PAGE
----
There was an immediate public outcry in opposition to the bill. With the help of a group called ‘Save the Greek Seashore: A Citizens’ Initiative’ — a grassroots, nonpartisan mobilization that aims to “safeguard Greece’s unique and irreplaceable shoreline as part of humanity’s commonwealth” — the news about the bill spread fast through social media. The opposition was strong: more than 122,000 signatures were collected in a petition demanding the bill to be scrapped. Spearheaded by the people and with the support of environmental NGOs, the movement created such a storm that even members of the ruling parties are now jumping ship.

On Tuesday, May 13, 2014, the Greek government unexpectedly announced that the bill would be halted and reconsidered with potential amendments after the European elections, which took place on May 25. Even though this delay constituted a small victory for the movement, the coastline is far from safe yet, even more so because attempts to privatize beaches in Greece are nothing new.

Read on…

Maria Hadjimichael is a researcher in the governance of common resources, with a focus on marine issues, at Aalborg University in Denmark.

Press release – 15/05/2014


In a short statement broadcast on 13 May, the last day of the public consultation on the proposed shoreline bill, State Minister Dimitris Stamatis recognized that the bill includes unclear, unsafe and problematic clauses. This is an important and encouraging message. It gives us the strength to continue to inform as many citizens as possible about the dangers of this bill, and to call on them to take a stand against it.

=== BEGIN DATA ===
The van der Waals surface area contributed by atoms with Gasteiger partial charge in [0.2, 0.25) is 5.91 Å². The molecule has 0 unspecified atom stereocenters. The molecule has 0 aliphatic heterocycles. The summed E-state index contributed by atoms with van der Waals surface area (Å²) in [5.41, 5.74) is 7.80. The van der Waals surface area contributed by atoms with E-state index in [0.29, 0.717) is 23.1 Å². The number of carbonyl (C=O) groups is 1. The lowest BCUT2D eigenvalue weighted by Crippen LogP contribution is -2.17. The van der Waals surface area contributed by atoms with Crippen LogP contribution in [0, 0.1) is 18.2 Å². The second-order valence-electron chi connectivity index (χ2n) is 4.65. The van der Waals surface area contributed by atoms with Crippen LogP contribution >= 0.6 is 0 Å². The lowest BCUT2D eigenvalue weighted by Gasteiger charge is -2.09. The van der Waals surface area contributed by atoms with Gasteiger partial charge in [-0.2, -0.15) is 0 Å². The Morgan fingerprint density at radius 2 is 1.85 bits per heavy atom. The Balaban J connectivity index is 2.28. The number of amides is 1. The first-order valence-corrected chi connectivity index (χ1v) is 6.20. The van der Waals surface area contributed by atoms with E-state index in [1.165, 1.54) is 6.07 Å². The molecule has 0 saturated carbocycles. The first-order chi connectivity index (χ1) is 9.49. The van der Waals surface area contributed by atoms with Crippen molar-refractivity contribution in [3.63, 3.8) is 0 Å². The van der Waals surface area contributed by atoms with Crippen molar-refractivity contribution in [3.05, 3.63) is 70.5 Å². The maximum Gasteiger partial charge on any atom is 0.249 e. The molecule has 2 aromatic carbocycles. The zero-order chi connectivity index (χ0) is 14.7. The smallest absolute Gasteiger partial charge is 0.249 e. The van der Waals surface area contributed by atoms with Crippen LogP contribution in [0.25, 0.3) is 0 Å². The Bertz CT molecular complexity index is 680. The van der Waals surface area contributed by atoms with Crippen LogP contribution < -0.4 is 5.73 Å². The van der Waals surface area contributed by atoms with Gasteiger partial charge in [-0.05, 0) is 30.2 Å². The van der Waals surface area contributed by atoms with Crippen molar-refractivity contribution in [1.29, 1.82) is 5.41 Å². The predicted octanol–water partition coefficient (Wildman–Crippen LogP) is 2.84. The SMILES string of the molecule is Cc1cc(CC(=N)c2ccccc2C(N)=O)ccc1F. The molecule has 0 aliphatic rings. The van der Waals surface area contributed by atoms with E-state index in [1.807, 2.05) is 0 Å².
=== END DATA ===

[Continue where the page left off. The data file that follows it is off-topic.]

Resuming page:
What drives us is respect towards our natural environment, which we see as our highest common good and as the true source of this country’s wealth. Managing the shores and coastline of Greece in a way that is thorough and coherent, respects extant laws and the Constitution, and is environmentally sensitive, is, we believe, the sole and most direct way of linking environment to development. Like thousands of our countrymen- and -women who raised their voices in the past two weeks, it is our conviction that the bill failed to meet this fundamental need and was, therefore, not in the public interest. This is what galvanised us into action, mobilising as many others as we could reach. This is why we contacted political associations, parties and individuals.